Regan’s villainy also shifts as a result of her lust for Edmund. Her husband dead, she quickly sets her sights on taking the bastard as her lover. Both of the evil sisters who were quite capable villains in their own right in the beginning of the play, seem by the end of the play to take a back seat to Edmund, bickering with each other over him. Regan’s husband, Cornwall, though a less interesting a character than his wife and sister-in-law, proves himself as a villain in arguably the most memorable scene in the play, the grinding out of Gloucester’s eyes.

    Cornwall is steadfast in his loyalty to his wife and her plans for Lear. His gouging out of Gloucester’s eyes makes him an instant villain to remember. Not only does he do the deed, but he seems to get a perverse enjoyment out of doing it, saying, “Lest it see more, prevent it. Out, vile jelly! Where is the luster now? ” (3.

    7. 201-102). Edmund may well be one of the most interesting villains ever created by Shakespeare. He rivals Iago from Othello in always being two steps ahead of everyone else.

    Noted literary critic Rev. H. N.Hudson says that, “For the union of wit and wickedness, Edmund stands next to Richard and Iago” (Hudson).

    Edmund, at first, comes across as a character we can feel sympathy for. However it doesn’t take long for us to see Edmund for the bastard that he really is. Edmund’s first act of villainy is a double-cross of his own brother, Edgar. Edmund produces a false letter to show his father, Gloucester, which implicates Edgar in a plot to kill Gloucester.

    Edmund then goes to Edgar and convinces him that Gloucester is extremely angry with him and that he needs to run away.Edgar, like his father is easily deceived, and runs. Edmund completes his deception by telling his father Edgar attacked him when he refused to partake in Edgar’s plot to kill Gloucester. Gloucester completely buys this, as he disowns Edgar and legitimizes Edmund.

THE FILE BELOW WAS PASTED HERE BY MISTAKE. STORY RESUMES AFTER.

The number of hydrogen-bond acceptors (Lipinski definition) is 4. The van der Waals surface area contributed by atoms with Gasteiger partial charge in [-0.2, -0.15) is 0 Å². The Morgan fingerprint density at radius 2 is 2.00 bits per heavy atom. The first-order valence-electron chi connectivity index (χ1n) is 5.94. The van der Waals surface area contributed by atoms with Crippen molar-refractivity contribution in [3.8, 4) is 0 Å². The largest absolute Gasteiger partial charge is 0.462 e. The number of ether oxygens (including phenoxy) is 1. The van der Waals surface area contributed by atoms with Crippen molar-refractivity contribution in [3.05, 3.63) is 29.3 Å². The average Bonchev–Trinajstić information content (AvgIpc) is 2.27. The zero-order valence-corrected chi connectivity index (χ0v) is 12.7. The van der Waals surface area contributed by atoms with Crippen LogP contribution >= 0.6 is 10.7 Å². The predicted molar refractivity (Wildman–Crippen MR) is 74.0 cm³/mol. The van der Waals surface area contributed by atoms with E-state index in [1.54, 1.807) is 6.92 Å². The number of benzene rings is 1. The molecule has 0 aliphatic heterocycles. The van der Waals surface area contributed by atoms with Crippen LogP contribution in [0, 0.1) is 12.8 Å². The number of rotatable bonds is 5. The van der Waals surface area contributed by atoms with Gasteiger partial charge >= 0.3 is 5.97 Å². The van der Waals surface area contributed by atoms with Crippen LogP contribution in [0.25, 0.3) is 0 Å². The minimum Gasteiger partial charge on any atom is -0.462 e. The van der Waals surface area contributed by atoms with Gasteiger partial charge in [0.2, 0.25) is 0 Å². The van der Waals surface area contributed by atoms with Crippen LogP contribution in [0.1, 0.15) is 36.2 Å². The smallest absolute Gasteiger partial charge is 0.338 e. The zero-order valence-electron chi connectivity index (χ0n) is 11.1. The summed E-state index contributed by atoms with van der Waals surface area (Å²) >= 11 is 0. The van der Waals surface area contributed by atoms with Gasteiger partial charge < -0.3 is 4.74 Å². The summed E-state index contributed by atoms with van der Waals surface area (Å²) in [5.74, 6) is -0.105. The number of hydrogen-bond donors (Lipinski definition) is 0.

Edmund’s villainous deeds continue to increase in cruelty until he does the unthinkable. Edmund stopping at nothing in an attempt to gain power writes another letter. This one is similar to the first, except instead of implicating his brother to kill his father, he implicates his father in a plot with Cordelia to overthrow Regan and Goneril.Edmund acts like he is distraught over finding out his father’s supposed treason, saying, “How malicious is my fortune that I must repent to be just! This is the letter he spoke of, which approves him an intelligent party to the advantages of France.

    O, heavens that this treason were not, or not I the detector” (3. 6. 10-14). Edmund’s actions gain him his father’s title as Earl of Gloucester but also cost Gloucester his eyes.

    Later in the play, Edmund further shows us the depths of his evil when he talks about his feelings for Regan and Goneril and how he plans to treat Lear and Cordelia upon their capture.He says, To both theses sisters I have sworn my love…

    Both? One? Neither? Neither can be enjoyed if both remain alive… As for the mercy which he intends to Leer and to Cordelia, the battle done and they within our power, shall never see his pardon, for my state stands on me to defend, not to debate” (5.

    1. 63-77). Edmund is by far the most intriguing of the villains in the play. Edmund does his best to try and convince us that he only acts to attain what is rightfully his.

    However, the means he uses to attain those things are downright evil. In conclusion, there are interesting characters in King Lear. There are great heroes such as Edgar, Kent, and Cordelia. However, the average reader comes away more likely remembering the villains than the heroes.

    Whether it be Regan or Goneril for their betrayal of their father, Cornwall and his brutal blinding of Gloucester, or Edmund and his by any means necessary attitude. In the play King Lear, Shakespeare truly redefines what it means to be a villain in a tragedy.

    Villains in King Lear. (2017, Aug 08). Retrieved from